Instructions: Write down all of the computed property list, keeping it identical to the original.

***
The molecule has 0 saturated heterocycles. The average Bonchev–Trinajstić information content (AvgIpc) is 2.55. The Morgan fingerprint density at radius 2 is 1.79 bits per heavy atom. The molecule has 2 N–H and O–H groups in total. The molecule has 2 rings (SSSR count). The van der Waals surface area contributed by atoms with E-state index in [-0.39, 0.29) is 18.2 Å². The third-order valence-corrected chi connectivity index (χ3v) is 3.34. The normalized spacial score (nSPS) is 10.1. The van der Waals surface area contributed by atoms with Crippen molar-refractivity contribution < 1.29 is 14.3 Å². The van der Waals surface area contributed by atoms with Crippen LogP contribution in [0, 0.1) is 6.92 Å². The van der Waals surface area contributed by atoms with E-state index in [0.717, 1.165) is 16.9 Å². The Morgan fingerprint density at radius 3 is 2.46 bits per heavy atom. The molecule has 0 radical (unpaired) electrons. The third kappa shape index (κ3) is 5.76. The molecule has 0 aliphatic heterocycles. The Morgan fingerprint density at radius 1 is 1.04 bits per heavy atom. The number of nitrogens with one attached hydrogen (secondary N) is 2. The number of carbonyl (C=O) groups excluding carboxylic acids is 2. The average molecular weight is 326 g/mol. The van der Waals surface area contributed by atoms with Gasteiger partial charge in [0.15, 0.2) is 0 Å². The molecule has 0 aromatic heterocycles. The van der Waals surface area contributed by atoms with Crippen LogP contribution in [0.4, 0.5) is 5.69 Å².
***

The molecule has 0 saturated heterocycles. The average Bonchev–Trinajstić information content (AvgIpc) is 2.55. The Morgan fingerprint density at radius 2 is 1.79 bits per heavy atom. The molecule has 2 N–H and O–H groups in total. The molecule has 2 rings (SSSR count). The van der Waals surface area contributed by atoms with E-state index in [-0.39, 0.29) is 18.2 Å². The third-order valence-corrected chi connectivity index (χ3v) is 3.34. The normalized spacial score (nSPS) is 10.1. The van der Waals surface area contributed by atoms with Crippen molar-refractivity contribution < 1.29 is 14.3 Å². The van der Waals surface area contributed by atoms with Crippen LogP contribution in [0, 0.1) is 6.92 Å². The van der Waals surface area contributed by atoms with E-state index in [0.717, 1.165) is 16.9 Å². The Morgan fingerprint density at radius 3 is 2.46 bits per heavy atom. The molecule has 0 radical (unpaired) electrons. The third kappa shape index (κ3) is 5.76. The molecule has 0 aliphatic heterocycles. The Morgan fingerprint density at radius 1 is 1.04 bits per heavy atom. The number of nitrogens with one attached hydrogen (secondary N) is 2. The number of carbonyl (C=O) groups excluding carboxylic acids is 2. The average molecular weight is 326 g/mol. The van der Waals surface area contributed by atoms with Gasteiger partial charge in [0.15, 0.2) is 0 Å². The molecule has 0 aromatic heterocycles. The van der Waals surface area contributed by atoms with Crippen LogP contribution in [0.4, 0.5) is 5.69 Å².